Career advice: 3 up and coming IT roles
Premier 100 IT Leader William Mayo also answers questions on combining international teams and the skills needed to become a CIO
Computerworld - Ask a Premier 100 IT Leader William Mayo Title: Senior IT director Company: Biogen Idec
Mayo is this month's Premier 100 IT Leader. If you have a question you'd like to pose to one of Computerworld's Premier 100 IT Leaders, send it to firstname.lastname@example.org.
What do you see as the top five IT careers for the next 5 to 10 years? I see two distinct paths for IT careers over the next several years: companies where IT is the product, and those that use IT to deliver some other product. This distinction has always been there, but it is becoming more pronounced every day. In the first group, roles are not fundamentally changing. For the second group, I see the following generically worded roles as the most in demand (and sorry for only answering with these three broad categories):
1. The Uber-Business-Process Fanatic: Someone who is so firmly planted in the how of your business that he thinks constantly about how to improve the process and knows in his bones what really matters to success.
2. The Integration Guru: Someone who can figure out how to get that data that triggers that insight that is then exploited using that bit of technology and gets it to work on that cool new device.
3. The Tinkerer: Someone who understands the value of continuous improvement. Such people will have significant value in keeping a staggering amount of implemented technology well tuned. Too often something is built, digested into the lifeblood of an organization and then never given any attention again. Not everything has to be replaced.
After a merger, we've been told to turn two development teams, located in the U.S. and Europe, into one. Any advice on making this go smoothly? The trick here, of course, is the "into one" part of the directive. I am going to assume no constraints, so this will likely be a bit idealized, but these are the types of things to consider.
Just to get it out of the way, I will mention process. This is foundational in a "necessary but not sufficient" way. It also serves as a good way to get the teams working together on defining their own future. Forging groups that include people from both teams, have them define the common working processes they will be using going forward.
The rest is all essentially cultural in nature. Finding ways to get the teams leaning on each other is critical. (Note that I say "leaning on," not "relying on"; that can just lead to finger pointing about failed delivery.) Determine each group's specialty, and build that up so the two teams will seek each other's input. A corollary here would be to avoid trying to make the two groups exact duplicates of each other. There may be things that should be shared, and a little competition never hurt, but too much competition creates a winner-take-all mentality and, ultimately, bad behavior. Selective cross-staffing will also pay big dividends. Identify clear leaders (technically or organizationally) and move them from one team to the other. And as a leader yourself, be very clear about what you expect, and relentlessly recognize "good" behavior.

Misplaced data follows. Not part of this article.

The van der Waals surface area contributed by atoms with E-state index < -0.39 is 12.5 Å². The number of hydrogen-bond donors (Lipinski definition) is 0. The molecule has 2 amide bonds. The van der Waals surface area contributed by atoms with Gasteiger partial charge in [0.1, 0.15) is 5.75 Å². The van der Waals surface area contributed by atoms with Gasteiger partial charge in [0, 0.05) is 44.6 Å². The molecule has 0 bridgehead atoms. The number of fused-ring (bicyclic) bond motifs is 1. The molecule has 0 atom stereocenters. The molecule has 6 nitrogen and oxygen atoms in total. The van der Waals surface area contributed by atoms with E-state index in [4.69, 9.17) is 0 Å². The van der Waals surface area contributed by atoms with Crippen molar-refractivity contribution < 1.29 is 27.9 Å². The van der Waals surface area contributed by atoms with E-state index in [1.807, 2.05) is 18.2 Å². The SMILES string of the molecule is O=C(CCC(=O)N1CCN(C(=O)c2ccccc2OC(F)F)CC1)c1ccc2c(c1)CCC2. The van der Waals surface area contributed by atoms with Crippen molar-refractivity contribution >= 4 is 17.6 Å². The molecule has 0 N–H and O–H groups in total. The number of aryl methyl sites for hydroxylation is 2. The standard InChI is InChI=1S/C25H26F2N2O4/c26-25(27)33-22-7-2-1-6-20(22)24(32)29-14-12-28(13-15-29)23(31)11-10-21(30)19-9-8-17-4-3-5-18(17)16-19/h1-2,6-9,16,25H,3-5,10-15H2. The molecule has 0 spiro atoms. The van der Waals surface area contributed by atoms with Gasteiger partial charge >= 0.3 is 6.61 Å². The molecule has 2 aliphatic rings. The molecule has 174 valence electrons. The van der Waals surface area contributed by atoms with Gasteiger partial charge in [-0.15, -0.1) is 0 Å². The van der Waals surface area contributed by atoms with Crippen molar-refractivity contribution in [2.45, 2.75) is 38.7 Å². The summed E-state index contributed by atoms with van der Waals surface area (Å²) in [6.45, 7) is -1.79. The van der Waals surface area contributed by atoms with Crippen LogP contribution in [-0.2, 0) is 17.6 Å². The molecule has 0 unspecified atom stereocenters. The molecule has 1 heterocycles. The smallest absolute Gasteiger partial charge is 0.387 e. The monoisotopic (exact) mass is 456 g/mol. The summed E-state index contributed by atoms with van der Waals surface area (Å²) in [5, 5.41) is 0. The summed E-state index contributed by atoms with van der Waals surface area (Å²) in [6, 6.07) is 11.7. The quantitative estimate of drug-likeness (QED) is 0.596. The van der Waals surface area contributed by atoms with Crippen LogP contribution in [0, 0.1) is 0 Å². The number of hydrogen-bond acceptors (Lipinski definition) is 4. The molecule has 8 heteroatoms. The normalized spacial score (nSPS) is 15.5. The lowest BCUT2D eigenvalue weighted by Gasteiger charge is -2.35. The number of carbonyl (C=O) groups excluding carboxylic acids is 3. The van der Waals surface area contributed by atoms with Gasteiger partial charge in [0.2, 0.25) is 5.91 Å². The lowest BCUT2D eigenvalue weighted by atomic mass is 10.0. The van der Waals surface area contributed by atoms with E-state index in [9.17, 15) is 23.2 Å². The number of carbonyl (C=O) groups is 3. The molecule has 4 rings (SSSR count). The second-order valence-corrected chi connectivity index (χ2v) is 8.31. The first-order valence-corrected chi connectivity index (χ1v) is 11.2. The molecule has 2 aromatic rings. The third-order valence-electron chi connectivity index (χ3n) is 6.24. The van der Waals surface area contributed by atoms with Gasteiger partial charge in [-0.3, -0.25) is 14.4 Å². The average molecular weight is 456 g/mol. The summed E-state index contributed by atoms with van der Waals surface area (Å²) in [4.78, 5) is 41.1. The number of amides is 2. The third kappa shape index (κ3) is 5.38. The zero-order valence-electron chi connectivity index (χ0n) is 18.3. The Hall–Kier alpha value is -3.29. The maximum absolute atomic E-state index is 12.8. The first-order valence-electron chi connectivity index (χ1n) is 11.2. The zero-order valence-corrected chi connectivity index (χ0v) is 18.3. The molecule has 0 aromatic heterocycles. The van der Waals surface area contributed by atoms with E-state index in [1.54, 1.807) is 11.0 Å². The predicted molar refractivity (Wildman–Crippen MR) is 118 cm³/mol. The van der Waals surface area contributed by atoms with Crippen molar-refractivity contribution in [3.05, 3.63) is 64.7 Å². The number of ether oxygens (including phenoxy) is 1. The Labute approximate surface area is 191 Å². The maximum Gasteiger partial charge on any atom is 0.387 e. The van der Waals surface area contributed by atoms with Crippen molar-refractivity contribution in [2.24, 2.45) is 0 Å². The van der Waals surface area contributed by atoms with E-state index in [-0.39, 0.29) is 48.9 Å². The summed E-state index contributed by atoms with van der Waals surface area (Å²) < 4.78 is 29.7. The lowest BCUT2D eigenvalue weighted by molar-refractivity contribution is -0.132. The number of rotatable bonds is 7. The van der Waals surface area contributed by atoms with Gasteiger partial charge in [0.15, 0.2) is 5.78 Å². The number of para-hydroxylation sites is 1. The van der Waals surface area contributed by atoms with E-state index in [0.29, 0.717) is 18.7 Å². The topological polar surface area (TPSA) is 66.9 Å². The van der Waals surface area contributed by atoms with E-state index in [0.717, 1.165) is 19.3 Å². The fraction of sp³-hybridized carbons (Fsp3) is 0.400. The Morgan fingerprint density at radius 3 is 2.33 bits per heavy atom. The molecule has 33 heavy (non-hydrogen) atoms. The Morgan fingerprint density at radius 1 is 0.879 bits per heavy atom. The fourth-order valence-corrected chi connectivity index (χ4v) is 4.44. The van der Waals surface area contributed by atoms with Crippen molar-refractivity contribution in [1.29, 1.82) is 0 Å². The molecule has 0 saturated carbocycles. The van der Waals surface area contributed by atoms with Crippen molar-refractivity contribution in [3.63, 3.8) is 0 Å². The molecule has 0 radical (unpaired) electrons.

More Ask a P100 IT Leader columns
- Career advice: 3 up and coming IT roles
- Career advice: Positioning yourself for big promotions
- Career advice: Kicking your career off with no experience
- Career advice: Learn from your mistakes
- Career advice: Moving into Internet security
- Career advice: What separates leaders from managers?
- Career advice: Do IT pros need to know about business?
- Career advice: Initiating change from below
- Career advice: Where to focus? Data, data, data
- Career advice: Moving to the public sector
- Budd Van Lines Moves Data Closer to Home Shipping and logistics company Budd Van Lines uses Infinio to improve performance on their VDI environment. The company employs a virtualized datacenter based...
- Storage Performance with Cost Control As IT groups expand their server virtualization initiatives, central storage performance can become the bottleneck and create poor end user experience.
- Server-side Caching for the VMware Admin vExpert David Davis weights in on how best-in-class server-side caching solutions can drastically improve storage performance and reduce latency without the addition of...
- Move Mission-Critical Apps to the Cloud with AWS and F5 Read this paper to learn about adoption inhibitors of the cloud, potential solutions, and how advanced Application Delivery Controller (ADC) technologies are critical...
- What Does it Take to Deliver a Superior Customer Experience? The Two Top-Rated Online Retailers, B&H Photo and Crutchfield Electronics, Share Their Secrets Discuss practical CX tools and service methods such as contact center agents and the use of realtime speech analytics to help contact center...
- Keep Servers Up and Running and Attackers in the Dark An SSL/TLS handshake requires at least 10 times more processing power on a server than on the client. SSL renegotiation attacks can readily... All IT Careers White Papers | Webcasts
Our 28th annual survey results show which IT skills are in high demand and which are cooling off. Also, see how your salary stacks up to peers' with our Smart Salary Tool.